Disputes over memorials are becoming a beloved tradition in the nation's capital. Thirty years ago the Vietnam Veterans Memorial was attacked as a shameful black gash in the earth, while 2004's World War II Memorial was criticized for imitating fascist aesthetics, and the just-dedicated Martin Luther King Jr. statue took flak for everything from misquoting King to using a Chinese sculptor.


As it slowly staggers toward approval, the Dwight D. Eisenhower Memorial has continued this streak of discontent. In a recent twist, Eisenhower's grandchildren have issued a statement voicing concerns about the monument's concept and scale and suggesting that the approval process slow down until major concerns are dealt with.


At the root of the controversy is memorial designer Frank Gehry, arguably the world's best-known architect and builder of famous structures like the Guggenheim Museum in Bilbao, Spain and Los Angeles's Walt Disney Concert Hall. Gehry is famed for his audacious, avant-garde designs, such as the Guggenheim's "curvilinear" shape which gives it the look of a formless mass of sheet metal. While many acknowledge Gehry's unique designs have their place, a significant number believe his style is ill-suited to presidential memorialization.


The fears of Gehry's opponents have some merit. Eschewing the classicism of most monuments and public buildings in D.C., Gehry's design for the monument is more of an enclosed park. The primary feature would be a set of woven stainless steel tapestries (called the "Eisen Curtain" by opponents) larger than the Hollywood Sign held aloft by immense columns twelve feet in diameter. The tapestries would show a series of leafless trees intended to evoke Eisenhower's native Kansas. While the memorial will likely include a statue of Eisenhower, it will not show him in his familiar roles as president or Supreme Allied Commander. Instead, Gehry and collaborator Robert Wilson are considering a statue which shows Eisenhower as a young man, a "barefoot boy from Kansas." The stated reason for this is a desire to express Eisenhower's humility, which the two believe to be among his defining traits. The end result is a monument which not only differs significantly from most other D.C. monuments, but from most monuments period. Gehry and Wilson plainly want to create an entirely new style of memorialization, but their ambition is rankling many.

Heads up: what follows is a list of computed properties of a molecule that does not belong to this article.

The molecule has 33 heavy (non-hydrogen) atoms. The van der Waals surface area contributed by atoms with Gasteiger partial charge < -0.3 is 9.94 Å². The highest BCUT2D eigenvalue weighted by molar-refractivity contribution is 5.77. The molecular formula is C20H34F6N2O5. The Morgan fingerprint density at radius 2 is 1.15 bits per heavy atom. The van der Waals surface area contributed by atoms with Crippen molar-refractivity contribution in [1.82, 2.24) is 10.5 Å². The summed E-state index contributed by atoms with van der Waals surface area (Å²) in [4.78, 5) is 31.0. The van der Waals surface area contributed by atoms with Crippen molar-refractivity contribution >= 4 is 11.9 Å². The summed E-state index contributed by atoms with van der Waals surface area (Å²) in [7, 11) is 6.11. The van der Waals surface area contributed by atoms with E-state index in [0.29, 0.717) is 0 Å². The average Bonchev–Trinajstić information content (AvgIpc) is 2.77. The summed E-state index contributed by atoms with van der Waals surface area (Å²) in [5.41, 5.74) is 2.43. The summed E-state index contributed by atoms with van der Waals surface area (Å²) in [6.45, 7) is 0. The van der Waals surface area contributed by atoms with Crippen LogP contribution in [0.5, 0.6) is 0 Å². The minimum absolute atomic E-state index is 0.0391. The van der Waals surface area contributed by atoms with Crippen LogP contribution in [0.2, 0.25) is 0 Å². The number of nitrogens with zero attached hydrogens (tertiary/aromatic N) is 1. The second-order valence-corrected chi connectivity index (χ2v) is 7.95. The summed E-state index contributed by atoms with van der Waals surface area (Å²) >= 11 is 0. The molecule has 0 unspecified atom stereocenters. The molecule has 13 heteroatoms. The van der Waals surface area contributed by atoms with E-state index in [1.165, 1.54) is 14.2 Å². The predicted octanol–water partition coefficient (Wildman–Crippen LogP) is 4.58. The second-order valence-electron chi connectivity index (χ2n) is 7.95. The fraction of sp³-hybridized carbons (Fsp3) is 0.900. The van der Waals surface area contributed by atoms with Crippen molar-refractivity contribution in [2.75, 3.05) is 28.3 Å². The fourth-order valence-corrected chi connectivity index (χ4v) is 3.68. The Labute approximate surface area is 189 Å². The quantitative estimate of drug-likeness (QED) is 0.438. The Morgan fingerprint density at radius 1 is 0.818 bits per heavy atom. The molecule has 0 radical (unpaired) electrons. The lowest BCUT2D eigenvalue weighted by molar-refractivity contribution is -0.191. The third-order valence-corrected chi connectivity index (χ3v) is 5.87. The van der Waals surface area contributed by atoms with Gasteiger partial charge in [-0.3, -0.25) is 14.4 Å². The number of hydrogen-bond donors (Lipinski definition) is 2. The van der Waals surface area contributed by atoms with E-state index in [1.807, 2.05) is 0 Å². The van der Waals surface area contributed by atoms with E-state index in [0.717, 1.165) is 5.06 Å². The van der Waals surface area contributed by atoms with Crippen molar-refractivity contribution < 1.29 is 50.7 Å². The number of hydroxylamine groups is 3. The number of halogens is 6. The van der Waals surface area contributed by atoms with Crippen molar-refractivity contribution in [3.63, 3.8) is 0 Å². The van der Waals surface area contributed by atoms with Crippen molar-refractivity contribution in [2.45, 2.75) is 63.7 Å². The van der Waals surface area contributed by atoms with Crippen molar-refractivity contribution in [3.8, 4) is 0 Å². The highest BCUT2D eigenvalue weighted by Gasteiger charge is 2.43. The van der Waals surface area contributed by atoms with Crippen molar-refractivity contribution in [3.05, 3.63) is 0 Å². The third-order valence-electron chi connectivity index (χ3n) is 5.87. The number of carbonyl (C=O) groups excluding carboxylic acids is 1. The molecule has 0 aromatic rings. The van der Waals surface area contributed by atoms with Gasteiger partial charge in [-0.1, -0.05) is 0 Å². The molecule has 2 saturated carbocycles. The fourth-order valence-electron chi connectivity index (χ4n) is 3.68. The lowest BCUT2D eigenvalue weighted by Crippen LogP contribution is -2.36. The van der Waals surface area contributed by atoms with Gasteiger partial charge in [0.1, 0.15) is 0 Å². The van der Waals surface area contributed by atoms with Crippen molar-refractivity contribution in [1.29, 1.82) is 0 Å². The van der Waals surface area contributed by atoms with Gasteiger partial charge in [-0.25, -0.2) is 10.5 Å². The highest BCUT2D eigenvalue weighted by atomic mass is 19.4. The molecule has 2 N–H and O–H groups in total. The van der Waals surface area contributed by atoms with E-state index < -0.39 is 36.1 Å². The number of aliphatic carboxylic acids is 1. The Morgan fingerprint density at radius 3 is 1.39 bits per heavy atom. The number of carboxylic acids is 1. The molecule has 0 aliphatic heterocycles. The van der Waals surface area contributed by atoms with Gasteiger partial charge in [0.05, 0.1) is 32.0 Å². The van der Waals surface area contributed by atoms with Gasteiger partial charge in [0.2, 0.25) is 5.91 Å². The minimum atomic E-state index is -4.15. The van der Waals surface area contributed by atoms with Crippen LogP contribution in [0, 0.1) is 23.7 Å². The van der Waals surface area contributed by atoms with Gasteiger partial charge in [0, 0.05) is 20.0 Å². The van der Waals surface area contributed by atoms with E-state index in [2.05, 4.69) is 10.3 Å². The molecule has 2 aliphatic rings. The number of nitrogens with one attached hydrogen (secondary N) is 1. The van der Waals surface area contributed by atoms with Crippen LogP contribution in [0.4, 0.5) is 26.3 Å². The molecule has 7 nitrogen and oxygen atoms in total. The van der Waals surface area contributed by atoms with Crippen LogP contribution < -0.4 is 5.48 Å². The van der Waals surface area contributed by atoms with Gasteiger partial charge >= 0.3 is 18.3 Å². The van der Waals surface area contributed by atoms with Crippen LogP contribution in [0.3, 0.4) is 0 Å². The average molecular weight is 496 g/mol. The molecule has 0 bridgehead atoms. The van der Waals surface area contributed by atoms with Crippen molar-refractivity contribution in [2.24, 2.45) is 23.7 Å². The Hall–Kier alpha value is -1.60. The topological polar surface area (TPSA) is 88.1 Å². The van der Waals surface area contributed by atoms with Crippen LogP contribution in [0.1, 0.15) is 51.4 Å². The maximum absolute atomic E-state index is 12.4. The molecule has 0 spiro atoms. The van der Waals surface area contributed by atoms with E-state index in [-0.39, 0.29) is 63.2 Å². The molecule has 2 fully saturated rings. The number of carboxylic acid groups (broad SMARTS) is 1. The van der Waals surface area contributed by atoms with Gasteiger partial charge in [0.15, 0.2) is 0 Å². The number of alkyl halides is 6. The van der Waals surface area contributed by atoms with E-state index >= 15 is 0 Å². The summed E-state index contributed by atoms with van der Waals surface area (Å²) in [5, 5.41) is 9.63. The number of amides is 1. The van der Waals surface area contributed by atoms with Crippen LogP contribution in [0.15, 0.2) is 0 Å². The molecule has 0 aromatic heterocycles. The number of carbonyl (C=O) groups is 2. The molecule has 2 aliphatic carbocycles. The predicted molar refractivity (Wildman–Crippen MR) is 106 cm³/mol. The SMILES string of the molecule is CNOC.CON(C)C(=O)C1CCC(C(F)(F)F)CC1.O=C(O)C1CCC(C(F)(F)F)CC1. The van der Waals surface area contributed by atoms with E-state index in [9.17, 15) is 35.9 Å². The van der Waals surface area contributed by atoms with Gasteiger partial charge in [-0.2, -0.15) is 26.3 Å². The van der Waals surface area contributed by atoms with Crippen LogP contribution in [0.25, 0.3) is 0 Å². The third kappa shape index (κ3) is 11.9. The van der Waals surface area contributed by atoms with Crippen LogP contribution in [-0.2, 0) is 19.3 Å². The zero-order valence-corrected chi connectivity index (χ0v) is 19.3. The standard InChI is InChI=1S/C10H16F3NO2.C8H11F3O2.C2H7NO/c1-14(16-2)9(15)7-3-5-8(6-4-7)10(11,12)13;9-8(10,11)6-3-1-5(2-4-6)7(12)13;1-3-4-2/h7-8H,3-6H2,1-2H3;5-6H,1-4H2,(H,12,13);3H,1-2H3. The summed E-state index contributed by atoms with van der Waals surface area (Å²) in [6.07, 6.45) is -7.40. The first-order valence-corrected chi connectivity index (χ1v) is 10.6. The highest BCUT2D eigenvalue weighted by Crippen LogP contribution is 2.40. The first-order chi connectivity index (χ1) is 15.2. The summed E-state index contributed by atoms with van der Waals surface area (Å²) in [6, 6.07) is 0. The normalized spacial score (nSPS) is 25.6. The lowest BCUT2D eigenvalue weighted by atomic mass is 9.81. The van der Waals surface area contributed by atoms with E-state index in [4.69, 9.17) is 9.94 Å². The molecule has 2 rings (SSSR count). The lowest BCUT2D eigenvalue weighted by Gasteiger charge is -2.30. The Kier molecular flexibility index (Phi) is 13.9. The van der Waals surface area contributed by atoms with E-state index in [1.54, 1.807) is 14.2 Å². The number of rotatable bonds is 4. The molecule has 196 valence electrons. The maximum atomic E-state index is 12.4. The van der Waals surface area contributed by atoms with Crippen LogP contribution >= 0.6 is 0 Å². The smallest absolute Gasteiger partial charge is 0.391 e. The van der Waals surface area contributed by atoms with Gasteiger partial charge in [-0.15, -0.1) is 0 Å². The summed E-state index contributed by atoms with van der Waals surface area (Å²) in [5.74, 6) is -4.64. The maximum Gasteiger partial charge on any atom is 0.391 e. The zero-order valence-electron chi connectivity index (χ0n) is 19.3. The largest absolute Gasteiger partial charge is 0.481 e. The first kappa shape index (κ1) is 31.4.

Currently, the National Civic Art Society (NCAS) is leading the charge against Gehry's plan. Secretary Justin Shubow has vociferously criticized the "postmodernist takeover" of the monument, and has also raised the possibility that the entire contest to choose an architect was rigged in Gehry's favor from the start. The contest parameters, he points out, focused on the architect rather than the memorial's subject and emphasized avante-garde credentials. Additionally, the memorial commission's chairman, Rocco Siciliano, was a major fundraiser for the Gehry-designed Disney Concert Hall. This isn't conclusive proof, but is more than enough to raise suspicions.


Rather than merely protest, the NCAS also sponsored its own counter-competition to design an alternative Eisenhower monument. The winning design was a classic triumphal arch, prominently featuring two statues of Eisenhower in his roles as general and statesman. The arch design has much to recommend it: it meshes far better with D.C.'s other major monuments without simply copying them, and its style expresses Eisenhower's accomplishments without getting too caught up in its own "innovation." It would even do a better job of expressing Eisenhower's humility. Why? A traditional monument represents its subject in simple terms, while Gehry's curtain is, as Shubow puts it, "a noisemaker" disrupting the symphony of the Washington Mall. What could be less humble than that?

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